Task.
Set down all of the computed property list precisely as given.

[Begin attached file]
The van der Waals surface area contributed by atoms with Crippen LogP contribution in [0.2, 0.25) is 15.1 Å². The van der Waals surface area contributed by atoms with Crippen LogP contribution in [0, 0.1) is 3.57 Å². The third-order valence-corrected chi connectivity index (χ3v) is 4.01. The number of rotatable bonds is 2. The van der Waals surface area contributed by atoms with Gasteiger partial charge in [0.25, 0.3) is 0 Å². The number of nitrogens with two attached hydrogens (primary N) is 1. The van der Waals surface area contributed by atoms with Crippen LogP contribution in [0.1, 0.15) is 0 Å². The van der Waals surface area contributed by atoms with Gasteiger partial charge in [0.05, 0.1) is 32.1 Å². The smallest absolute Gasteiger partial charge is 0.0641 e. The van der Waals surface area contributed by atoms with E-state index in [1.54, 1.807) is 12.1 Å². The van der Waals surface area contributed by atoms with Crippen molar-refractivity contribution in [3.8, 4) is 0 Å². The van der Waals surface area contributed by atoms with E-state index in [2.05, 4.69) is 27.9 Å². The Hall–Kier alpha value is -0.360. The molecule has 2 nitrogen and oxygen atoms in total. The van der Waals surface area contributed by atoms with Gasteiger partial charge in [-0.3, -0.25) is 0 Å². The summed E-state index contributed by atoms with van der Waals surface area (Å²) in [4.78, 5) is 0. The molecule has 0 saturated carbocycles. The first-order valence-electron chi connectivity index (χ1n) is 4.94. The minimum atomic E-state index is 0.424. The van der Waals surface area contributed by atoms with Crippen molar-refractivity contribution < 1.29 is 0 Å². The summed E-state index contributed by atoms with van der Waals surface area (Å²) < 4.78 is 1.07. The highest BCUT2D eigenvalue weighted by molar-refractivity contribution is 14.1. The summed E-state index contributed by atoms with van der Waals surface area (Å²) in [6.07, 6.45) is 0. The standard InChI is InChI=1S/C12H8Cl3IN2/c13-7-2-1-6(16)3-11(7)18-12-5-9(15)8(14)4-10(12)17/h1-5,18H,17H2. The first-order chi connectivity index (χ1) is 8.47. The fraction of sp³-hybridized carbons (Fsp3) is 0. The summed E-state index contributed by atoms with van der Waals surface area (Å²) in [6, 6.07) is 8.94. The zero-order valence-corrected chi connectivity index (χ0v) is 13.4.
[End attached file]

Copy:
The van der Waals surface area contributed by atoms with Crippen LogP contribution in [0.2, 0.25) is 15.1 Å². The van der Waals surface area contributed by atoms with Crippen LogP contribution in [0, 0.1) is 3.57 Å². The third-order valence-corrected chi connectivity index (χ3v) is 4.01. The number of rotatable bonds is 2. The van der Waals surface area contributed by atoms with Gasteiger partial charge in [0.25, 0.3) is 0 Å². The number of nitrogens with two attached hydrogens (primary N) is 1. The van der Waals surface area contributed by atoms with Crippen LogP contribution in [0.1, 0.15) is 0 Å². The van der Waals surface area contributed by atoms with Gasteiger partial charge in [0.05, 0.1) is 32.1 Å². The smallest absolute Gasteiger partial charge is 0.0641 e. The van der Waals surface area contributed by atoms with E-state index in [1.54, 1.807) is 12.1 Å². The van der Waals surface area contributed by atoms with Crippen molar-refractivity contribution in [3.8, 4) is 0 Å². The van der Waals surface area contributed by atoms with E-state index in [2.05, 4.69) is 27.9 Å². The Hall–Kier alpha value is -0.360. The molecule has 2 nitrogen and oxygen atoms in total. The van der Waals surface area contributed by atoms with Gasteiger partial charge in [-0.3, -0.25) is 0 Å². The summed E-state index contributed by atoms with van der Waals surface area (Å²) in [4.78, 5) is 0. The molecule has 0 saturated carbocycles. The first-order valence-electron chi connectivity index (χ1n) is 4.94. The minimum atomic E-state index is 0.424. The van der Waals surface area contributed by atoms with Crippen molar-refractivity contribution < 1.29 is 0 Å². The summed E-state index contributed by atoms with van der Waals surface area (Å²) < 4.78 is 1.07. The highest BCUT2D eigenvalue weighted by molar-refractivity contribution is 14.1. The summed E-state index contributed by atoms with van der Waals surface area (Å²) in [6.07, 6.45) is 0. The standard InChI is InChI=1S/C12H8Cl3IN2/c13-7-2-1-6(16)3-11(7)18-12-5-9(15)8(14)4-10(12)17/h1-5,18H,17H2. The first-order chi connectivity index (χ1) is 8.47. The fraction of sp³-hybridized carbons (Fsp3) is 0. The summed E-state index contributed by atoms with van der Waals surface area (Å²) in [6, 6.07) is 8.94. The zero-order valence-corrected chi connectivity index (χ0v) is 13.4.